The fan flap, originally described by Gillies in 1954, derived its name from its resemblance to the rotational opening of a handheld fan. The flap is full-thickness including mucosa and is based on the opposing lip's labial artery. In designing the flap, the opposing lip's white line is marked at a point away from the lateral aspect of the defect along the vermilion equal in length to the width of the defect. This mark represents the area on the opposing lip that will become the new commissure after flap inset. Extending out from this mark, along a radiant RSTL, a full-thickness incision is made approximately 1.5 cm in length. The incision is then turned acutely at an angle of approximately 60 degrees to the outer part of the nasolabial fold. The incision then follows the fold and turns acutely toward the defect to match the height and width of the flap to the height and width of the defect. To facilitate flap transfer, an opposing 60 degrees angled incision from the nasolabial fold is made into the cheek, creating a Z-plasty at the base of the flap.
The fan flap is primarily indicated for full-thickness defects of the central upper or lower lips. The use of bilateral symmetrical flaps results in the most cosmetic reconstruction. Defects involving between one-third and one-half of the lower lip may be repaired with a unilateral fan flap, but an Estlander flap may be more appropriate.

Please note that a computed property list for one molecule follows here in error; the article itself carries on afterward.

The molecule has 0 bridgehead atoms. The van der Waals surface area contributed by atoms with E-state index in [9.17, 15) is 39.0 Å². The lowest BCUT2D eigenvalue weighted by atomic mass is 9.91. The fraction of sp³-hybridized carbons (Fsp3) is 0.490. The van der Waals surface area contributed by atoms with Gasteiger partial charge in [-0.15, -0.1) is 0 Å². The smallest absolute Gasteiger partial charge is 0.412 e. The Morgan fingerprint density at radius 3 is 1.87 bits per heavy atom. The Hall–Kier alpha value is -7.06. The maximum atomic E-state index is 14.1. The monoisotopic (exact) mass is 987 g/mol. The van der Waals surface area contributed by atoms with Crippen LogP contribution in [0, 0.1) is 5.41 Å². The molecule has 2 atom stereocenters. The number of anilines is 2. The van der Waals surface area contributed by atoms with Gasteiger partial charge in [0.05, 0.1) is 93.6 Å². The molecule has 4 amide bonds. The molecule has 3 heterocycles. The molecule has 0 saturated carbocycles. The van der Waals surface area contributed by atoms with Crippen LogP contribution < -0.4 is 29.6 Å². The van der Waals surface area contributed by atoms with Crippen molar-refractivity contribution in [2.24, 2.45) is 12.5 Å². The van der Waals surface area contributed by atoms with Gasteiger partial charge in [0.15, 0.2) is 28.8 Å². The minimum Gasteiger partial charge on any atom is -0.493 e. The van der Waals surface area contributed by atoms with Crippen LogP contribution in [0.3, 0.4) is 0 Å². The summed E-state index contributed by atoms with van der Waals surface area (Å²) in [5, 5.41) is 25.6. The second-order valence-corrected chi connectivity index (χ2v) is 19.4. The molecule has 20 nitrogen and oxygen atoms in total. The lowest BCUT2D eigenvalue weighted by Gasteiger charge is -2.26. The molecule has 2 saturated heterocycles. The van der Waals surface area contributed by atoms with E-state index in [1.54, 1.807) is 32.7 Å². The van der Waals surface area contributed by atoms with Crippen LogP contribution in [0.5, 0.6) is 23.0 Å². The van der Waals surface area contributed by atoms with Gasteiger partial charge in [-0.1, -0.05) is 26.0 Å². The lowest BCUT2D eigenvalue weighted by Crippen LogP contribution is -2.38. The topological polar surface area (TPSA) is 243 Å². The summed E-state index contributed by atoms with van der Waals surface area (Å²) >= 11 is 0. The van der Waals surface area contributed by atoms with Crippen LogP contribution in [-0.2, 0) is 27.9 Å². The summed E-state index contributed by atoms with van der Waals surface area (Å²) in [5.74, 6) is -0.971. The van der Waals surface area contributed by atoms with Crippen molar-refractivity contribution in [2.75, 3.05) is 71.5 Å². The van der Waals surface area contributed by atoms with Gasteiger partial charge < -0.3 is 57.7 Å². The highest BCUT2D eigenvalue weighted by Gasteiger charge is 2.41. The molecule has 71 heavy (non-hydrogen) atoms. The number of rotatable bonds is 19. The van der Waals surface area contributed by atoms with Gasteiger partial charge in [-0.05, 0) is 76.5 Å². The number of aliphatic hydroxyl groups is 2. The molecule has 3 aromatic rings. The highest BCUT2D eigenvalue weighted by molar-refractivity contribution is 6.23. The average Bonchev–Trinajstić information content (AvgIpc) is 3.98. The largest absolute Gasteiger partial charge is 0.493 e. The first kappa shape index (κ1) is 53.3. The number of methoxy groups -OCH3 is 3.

The fan flap provides actual lip tissue for replacement of the lost segment of lip. Disadvantages
The use of a classic fan flap always results in some degree of microstomia. The mod-iolus is malpositioned and a second stage is required for commissuroplasty. The sensory and motor nerves to the transposed segment of orbicularis oris muscle are divided, resulting in a nonsensate and adynamic repair. The Karapandzic flap attempts to improve on this type of flap design by preserving the sensorimotor components to the transposed lip segment. However, some sensory and motor reinnervation may occur with the fan flap as seen with the Abbe; and Estlander flaps, taking up to 2 years for maximal return.
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